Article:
Enhancing Phosphorus Recovery from Scraped Liquid Dairy Manure Using Process Effluent


Our long term goal is to develop a robust phosphorus (P) recovery technology suitable for use on dairy farms of all sizes through an integrated research and extension program for manure nutrient recovery. Enrichment of water bodies by P in agricultural runoff has been and remains the focus of water quality protection. Animal feeding operations (AFOs), regardless of size, especially in sensitive ecosystems and the Chesapeake Bay (Bay) in particular, have been identified as major contributors to water and air pollution. These operations are facing extra scrutiny by state and federal regulation agencies with regards to nutrient management. Although nutrient management plans have not been required for most dairy farms in Virginia, this status is changing rapidly. Nutrient reductions in unregulated small dairies has been identified as part of the strategy to clean up the Bay. Our project focuses manure P management on dairy farms and will particularly benefit dairy farms in Shenandoah Valley, Virginia and Lancaster County, Pennsylvania, where excess P in manure is a huge challenge. The dairies in these localities are predominantly small and are key drivers of local economies. About 1,928 (averaging 60 milking cows per farm) and 321 (averaging 80 cows per farms) facilities are located in Lancaster county and central Shenandoah Valley, respectively (USDA NASS, 2014). If implemented on farms, our project will help remove the excess P and allow the continued use of manure as a fertilizer in areas that may be restricted by the P-based manure application regulations. Also, it will help prevent over application of P, which is a typical result of applying manure to meet crop N needs.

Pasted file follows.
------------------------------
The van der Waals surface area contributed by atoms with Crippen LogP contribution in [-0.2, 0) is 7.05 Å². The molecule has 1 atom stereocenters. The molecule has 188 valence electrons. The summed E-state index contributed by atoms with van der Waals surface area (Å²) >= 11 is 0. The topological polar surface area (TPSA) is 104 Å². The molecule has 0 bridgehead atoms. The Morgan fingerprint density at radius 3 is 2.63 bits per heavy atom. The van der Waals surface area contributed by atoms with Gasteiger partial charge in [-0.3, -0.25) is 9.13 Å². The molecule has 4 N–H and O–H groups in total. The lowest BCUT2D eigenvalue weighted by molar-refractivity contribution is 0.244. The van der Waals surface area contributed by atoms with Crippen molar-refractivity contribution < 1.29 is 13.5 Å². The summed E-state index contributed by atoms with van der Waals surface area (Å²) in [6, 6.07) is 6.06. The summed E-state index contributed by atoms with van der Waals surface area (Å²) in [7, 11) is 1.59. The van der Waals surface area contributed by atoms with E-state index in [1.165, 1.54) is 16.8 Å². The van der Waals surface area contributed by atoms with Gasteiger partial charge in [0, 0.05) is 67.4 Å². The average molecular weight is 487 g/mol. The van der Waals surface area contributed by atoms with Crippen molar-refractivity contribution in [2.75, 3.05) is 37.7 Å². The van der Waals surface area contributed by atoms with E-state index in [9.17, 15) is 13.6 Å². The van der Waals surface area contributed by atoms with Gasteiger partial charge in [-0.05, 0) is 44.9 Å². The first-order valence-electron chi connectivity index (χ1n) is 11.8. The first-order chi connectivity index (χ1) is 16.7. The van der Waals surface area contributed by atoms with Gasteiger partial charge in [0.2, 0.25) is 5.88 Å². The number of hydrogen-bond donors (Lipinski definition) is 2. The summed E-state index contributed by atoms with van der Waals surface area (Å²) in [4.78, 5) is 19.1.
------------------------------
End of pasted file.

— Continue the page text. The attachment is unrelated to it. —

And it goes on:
What did we do? 

We use the “designer manures” approach as a guiding philosophy to manure nutrient management. Our working definition of designer manure is “a manure based product with the appropriate balance of N and P fertilizer values that meet specific requirements of different crops”. We conducted lab scale tests using chemical salts of aluminum, iron and calcium to identify the most effective chemical and method to recover manure P in scraped dairy manure. In the state of Virginia, the total solids (TS) content of manure from most dairies ranges between 4 to 6%. This TS range requires dilution to bring the levels to about 2% for chemicals to precipitate manure effectively. Dilution was achieved using supernate (process liquid) to dilute 4% TS dairy manure to recover P. Our lab studies have shown aluminum to be the best chemical.

What have we learned? 

Some of our results are shown in Figure 1 for aluminum chloride and aluminum sulfate. Using 600 mg Al/L we are able to remove over 95% of the total P (supernate liquid). No significant accumulation of metal salts or solids was observed in the supernate even after eight passes. Iron based chemicals produced too much foam and the resulting sludge with very poor settling characteristics. This project has the potential of concentrating manure P into small volumes and quantities that can be transported off farm and positively impact the nutrient management practices on farms.

Figure 1 total solids


Future Plans

Chemical precipitation has not been widely adopted for agricultural purposes because (1) they require a very dilute manure stream and require some sort of automated application, (2) cost of the chemicals may be high and not enough expertise on the farm to handle chemicals, and (3) solids and nutrients precipitated still need to be managed appropriately. We are actively seeking funds to install a demonstration unit on a farm where producers and other interested parties can come learn how to overcome these challenges and experience the technology.


Jactone A. Ogejo, Assoc. Prof arogo@vt.edu

Sampath Karunarathne, Graduate Student; Madonna Yoder, Research Assistant

Additional information

DeBusk, J.A., J.A. Ogejo, K.F. Knowlton, N.G. Love. 2008. Chemical phosphorus removal for separated flushed dairy manure. Applied Engineering in Agriculture 24(4): 499-506

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